Petty will rock O'Dome after 13 years
By Dave Schlenker
Gainesville Sun - Saturday, July 8, 2006
Tickets for the Sept. 21 concert, a part fo the band's 30th anniversary tour, go on sale July 22.
Tom Petty and the Heartbreakers are coming home for their 30th anniversary. The Gainesville-bred band -- and Rock and Roll Hall of Famers -- will perform at the O'Connell Center on Sept. 21.
Tickets go on sale July 22 at TicketMaster outlets. Alternative rockers The Strokes are scheduled to open the show, according to Petty's publicist Heidi Ellen Robinson Fitzgerald.
"I can't wait," said keyboard player Benmont Tench, an original member who still keeps close ties to Gainesville. "I'm really, really happy about it. I'm so thrilled they finally announced it."
The concert is part of the "Highway Companion" Tour, named for Petty's upcoming solo album. The tour celebrates the 30th anniversary of the band's debut, gold-certified, self-titled album, which included the flagship hits "Breakdown" and "American Girl."
The band last played Gainesville in 1993 at the O'Connell Center.
"We are excited. It has been a while," said Gainesville resident Rachel Tench, Benmont's sister. "Everybody here embraces them as their hometown kids."
The Heartbreakers launched a three-leg anniversary tour earlier this summer, with Petty's third solo album, "Highway Companion," scheduled for release July 25. The band's last studio album was 2002's "The Last DJ," yet the anniversary tour has played to sold-out crowds from New York City's Madison Square Garden to last month's Bonnaroo Music & Arts Festival in Tennessee, where Petty brought Stevie Nicks on stage as a surprise guest.
The tour has been turning heads among critics and fans.
"This year, Petty and his brilliant band the Heartbreakers are celebrating their 30th anniversary as one of the finest, most enduring outfits in rock 'n' roll," wrote The Boston Globe's Jonathon Perry in a concert review.
Naturally, this buzz has reached Gainesville, where rumors of a local stop have been circulating for weeks. Even the band's relatives in Gainesville knew it likely would happen, but details have been slim and discreet.
Rachel Tench has been anxiously awaiting the news to break. "When this hits -- I mean, really hits -- I think people are going to be really charged," she said. "I think this town is just going to bust open."
Tench and close friend Sadie Darnell, Petty's cousin and a retired Gainesville Police captain, were overwhelmed with the city's response when The Heartbreakers played here in 1993. Rachel Tench called the atmosphere in Gainesville simply electric,while Darnell recalled "Petty parties all over the community."
Both expect an even bigger response when the band's 30th anniversary tour arrives.
The music community, anyway, agrees.
"I think it's huge. Literally, there's not a better touring band in the world," said Ken Block, lead singer for Sister Hazel, sometimes referred to as "the second biggest band to come out of Gainesville."
"This is very significant. (Petty) is the genuine superstar that came out of Gainesville," said Marty Jourard, a former Gainesville musician who found fame in the 1980s as a keyboard-sax player for The Motels. "The main thing Petty did was that he became a mindblowing songwriter."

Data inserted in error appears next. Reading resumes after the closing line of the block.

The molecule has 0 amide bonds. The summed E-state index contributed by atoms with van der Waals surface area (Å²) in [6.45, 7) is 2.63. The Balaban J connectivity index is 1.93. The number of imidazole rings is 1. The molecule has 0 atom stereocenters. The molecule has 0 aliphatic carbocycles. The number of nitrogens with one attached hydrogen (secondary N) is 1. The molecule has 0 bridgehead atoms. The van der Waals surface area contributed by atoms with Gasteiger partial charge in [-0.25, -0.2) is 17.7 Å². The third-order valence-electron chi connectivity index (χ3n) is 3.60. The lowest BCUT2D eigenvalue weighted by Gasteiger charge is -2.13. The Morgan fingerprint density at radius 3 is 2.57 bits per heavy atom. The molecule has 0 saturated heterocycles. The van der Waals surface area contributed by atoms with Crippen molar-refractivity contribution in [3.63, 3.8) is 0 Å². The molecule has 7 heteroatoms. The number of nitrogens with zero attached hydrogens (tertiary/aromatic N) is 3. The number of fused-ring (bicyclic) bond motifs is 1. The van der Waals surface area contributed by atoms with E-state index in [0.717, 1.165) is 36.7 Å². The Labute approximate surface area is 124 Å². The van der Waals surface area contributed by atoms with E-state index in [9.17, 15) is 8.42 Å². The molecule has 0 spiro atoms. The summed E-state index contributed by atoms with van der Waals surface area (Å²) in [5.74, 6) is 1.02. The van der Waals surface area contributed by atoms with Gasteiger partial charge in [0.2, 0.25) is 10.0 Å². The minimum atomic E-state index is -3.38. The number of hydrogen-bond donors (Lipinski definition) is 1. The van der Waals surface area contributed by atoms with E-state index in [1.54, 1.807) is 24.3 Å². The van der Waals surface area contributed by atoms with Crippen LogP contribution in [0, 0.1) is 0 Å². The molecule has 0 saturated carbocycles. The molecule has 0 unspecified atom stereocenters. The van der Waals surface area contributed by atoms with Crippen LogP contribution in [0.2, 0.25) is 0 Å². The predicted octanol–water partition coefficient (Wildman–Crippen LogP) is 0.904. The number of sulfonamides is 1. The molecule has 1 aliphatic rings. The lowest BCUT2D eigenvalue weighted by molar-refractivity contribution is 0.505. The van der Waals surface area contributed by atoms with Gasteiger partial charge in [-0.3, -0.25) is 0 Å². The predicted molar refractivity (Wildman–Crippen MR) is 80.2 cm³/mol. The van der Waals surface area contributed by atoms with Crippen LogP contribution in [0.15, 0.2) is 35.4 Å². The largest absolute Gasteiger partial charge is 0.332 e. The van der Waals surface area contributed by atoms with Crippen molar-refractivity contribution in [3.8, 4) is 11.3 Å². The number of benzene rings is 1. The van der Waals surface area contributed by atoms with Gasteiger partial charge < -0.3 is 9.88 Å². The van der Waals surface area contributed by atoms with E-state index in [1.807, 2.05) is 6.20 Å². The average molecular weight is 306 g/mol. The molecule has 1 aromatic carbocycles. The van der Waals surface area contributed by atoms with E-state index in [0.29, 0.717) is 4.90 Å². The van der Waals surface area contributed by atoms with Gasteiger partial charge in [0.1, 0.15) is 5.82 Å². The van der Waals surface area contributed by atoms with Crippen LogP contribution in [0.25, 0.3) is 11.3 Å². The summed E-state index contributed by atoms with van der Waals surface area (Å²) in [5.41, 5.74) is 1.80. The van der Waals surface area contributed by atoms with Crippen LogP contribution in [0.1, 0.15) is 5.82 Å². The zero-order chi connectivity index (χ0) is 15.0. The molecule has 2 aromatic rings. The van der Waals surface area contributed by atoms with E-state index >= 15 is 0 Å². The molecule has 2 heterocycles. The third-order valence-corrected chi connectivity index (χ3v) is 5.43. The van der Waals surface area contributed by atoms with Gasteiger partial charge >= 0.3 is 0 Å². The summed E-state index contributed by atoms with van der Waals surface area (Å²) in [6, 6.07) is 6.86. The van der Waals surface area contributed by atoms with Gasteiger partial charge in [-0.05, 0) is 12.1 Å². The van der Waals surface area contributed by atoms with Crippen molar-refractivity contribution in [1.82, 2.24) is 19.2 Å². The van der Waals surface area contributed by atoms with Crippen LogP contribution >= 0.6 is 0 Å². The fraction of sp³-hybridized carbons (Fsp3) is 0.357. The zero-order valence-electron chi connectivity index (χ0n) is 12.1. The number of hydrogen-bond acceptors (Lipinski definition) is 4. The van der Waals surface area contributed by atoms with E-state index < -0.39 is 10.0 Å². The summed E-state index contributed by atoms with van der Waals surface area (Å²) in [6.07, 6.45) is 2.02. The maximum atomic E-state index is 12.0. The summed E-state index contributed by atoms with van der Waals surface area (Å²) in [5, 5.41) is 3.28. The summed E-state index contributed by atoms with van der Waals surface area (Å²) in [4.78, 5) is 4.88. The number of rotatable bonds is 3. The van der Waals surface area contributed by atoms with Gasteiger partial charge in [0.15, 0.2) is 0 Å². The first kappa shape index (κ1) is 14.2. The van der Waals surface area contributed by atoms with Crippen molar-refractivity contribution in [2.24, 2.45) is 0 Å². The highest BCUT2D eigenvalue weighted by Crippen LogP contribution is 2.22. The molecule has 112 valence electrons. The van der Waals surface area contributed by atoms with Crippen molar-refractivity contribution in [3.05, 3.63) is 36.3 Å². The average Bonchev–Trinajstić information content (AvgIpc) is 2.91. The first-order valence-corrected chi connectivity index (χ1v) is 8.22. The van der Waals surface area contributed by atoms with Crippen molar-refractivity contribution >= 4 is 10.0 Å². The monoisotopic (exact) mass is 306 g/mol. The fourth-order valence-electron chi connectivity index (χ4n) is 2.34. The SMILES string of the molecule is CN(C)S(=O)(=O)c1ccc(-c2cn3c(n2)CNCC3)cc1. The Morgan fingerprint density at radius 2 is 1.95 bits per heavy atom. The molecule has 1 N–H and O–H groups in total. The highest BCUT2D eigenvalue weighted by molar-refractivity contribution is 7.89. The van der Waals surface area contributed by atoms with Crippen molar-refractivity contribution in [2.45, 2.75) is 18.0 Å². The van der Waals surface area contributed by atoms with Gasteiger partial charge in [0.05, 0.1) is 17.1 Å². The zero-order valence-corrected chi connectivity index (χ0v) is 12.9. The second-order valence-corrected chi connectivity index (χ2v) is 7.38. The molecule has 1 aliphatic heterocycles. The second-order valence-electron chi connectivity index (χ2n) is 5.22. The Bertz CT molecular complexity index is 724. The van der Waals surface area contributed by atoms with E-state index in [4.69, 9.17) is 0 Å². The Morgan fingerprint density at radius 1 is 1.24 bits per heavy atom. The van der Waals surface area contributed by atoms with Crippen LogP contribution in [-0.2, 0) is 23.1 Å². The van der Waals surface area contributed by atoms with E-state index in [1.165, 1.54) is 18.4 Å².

Jourard and his former Gainesville bands -- Southpaw and Road Turkey (featuring drummer Stan Lynch before he joined The Heartbreakers) -- used to share stages with Petty's former Gainesville band Mudcrutch.
Jourard, now a Seattle area musician and teacher, is no stranger to touring and noted The Heartbreakers' 13-year cap between Gainesville performances likely had more to do with budgets and bean counters than the band's desire to play their hometown.
"Petty liked Gainesville," Jourard said. "That was the environment that allowed Petty to be Petty."
Tench said the band has wanted to play Gainesville for a long time. He, too, remembers the atmosphere at the O'Connell Center in 1993: "That was just wonderful. It was so much fun, just a really special gig."
Petty himself has been downright nostalgic about his hometown in recent years. In an interview with Gainesville Magazine last ear, he was asked if he had visited Gainesville lately.
"No, but I sure would love to," he answered. "There's really not too many days go by that I don't think about it. I think about it quite a bit. One of my dreams is to really go back there, spend a little time and just go around and get nostalgic, you know? I loved it there."
The band will not get much down time in Gainesville, however, as they play Atlanta the following day and then San Diego on Sept. 27.
Times and ticket prices have not been announced yet. In fact, as of late Friday afternoon, O'Connell Center officials were unable to confirm the concert. "We're not there yet," said Darius Dunn, O'Connell Center associate director.
The concert was posted on the band's Web site late Friday, and Robinson Fitzgerald, Petty's publicist, said it is definitely a done deal. Dunn said all those signs are positive, but he has not been given the green light from promoters to confirm the concert.
The Heartbreakers are original members Petty, Tench, guitarist Mike Campbell and bassist Ron Blair, as well as drummer Steve Ferrone (Lynch left the band in 1994) and guitarist Scott Thurston.